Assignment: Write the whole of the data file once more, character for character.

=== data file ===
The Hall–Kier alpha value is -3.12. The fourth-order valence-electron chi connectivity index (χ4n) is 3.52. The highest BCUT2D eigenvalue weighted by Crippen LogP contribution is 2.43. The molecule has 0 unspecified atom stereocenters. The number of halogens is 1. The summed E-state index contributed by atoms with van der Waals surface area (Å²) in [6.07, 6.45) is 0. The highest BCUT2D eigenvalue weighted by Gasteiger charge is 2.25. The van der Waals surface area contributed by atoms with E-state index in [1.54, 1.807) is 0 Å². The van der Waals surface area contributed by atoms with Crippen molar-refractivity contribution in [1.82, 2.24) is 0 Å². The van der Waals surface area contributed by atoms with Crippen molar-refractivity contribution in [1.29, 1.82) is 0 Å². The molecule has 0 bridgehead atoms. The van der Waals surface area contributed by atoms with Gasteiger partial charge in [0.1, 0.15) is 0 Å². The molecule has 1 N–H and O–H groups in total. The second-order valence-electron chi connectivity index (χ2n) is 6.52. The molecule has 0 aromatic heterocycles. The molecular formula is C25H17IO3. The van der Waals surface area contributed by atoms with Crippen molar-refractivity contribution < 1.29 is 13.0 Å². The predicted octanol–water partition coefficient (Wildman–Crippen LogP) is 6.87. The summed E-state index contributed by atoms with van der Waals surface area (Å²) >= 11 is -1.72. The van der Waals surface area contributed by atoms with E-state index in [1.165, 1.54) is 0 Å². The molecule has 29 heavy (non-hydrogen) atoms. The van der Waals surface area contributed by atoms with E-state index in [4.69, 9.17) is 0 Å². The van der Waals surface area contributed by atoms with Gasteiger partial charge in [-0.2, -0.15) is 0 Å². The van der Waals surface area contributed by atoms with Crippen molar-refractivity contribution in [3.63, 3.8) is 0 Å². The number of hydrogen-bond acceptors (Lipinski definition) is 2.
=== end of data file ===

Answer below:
The Hall–Kier alpha value is -3.12. The fourth-order valence-electron chi connectivity index (χ4n) is 3.52. The highest BCUT2D eigenvalue weighted by Crippen LogP contribution is 2.43. The molecule has 0 unspecified atom stereocenters. The number of halogens is 1. The summed E-state index contributed by atoms with van der Waals surface area (Å²) in [6.07, 6.45) is 0. The highest BCUT2D eigenvalue weighted by Gasteiger charge is 2.25. The van der Waals surface area contributed by atoms with E-state index in [1.54, 1.807) is 0 Å². The van der Waals surface area contributed by atoms with Crippen molar-refractivity contribution in [1.82, 2.24) is 0 Å². The van der Waals surface area contributed by atoms with Crippen molar-refractivity contribution in [1.29, 1.82) is 0 Å². The molecule has 0 bridgehead atoms. The van der Waals surface area contributed by atoms with Gasteiger partial charge in [0.1, 0.15) is 0 Å². The molecule has 1 N–H and O–H groups in total. The second-order valence-electron chi connectivity index (χ2n) is 6.52. The molecule has 0 aromatic heterocycles. The molecular formula is C25H17IO3. The van der Waals surface area contributed by atoms with Crippen molar-refractivity contribution < 1.29 is 13.0 Å². The predicted octanol–water partition coefficient (Wildman–Crippen LogP) is 6.87. The summed E-state index contributed by atoms with van der Waals surface area (Å²) >= 11 is -1.72. The van der Waals surface area contributed by atoms with E-state index in [1.165, 1.54) is 0 Å². The molecule has 29 heavy (non-hydrogen) atoms. The van der Waals surface area contributed by atoms with E-state index in [4.69, 9.17) is 0 Å². The van der Waals surface area contributed by atoms with Gasteiger partial charge in [-0.2, -0.15) is 0 Å². The van der Waals surface area contributed by atoms with Crippen molar-refractivity contribution in [3.63, 3.8) is 0 Å². The number of hydrogen-bond acceptors (Lipinski definition) is 2.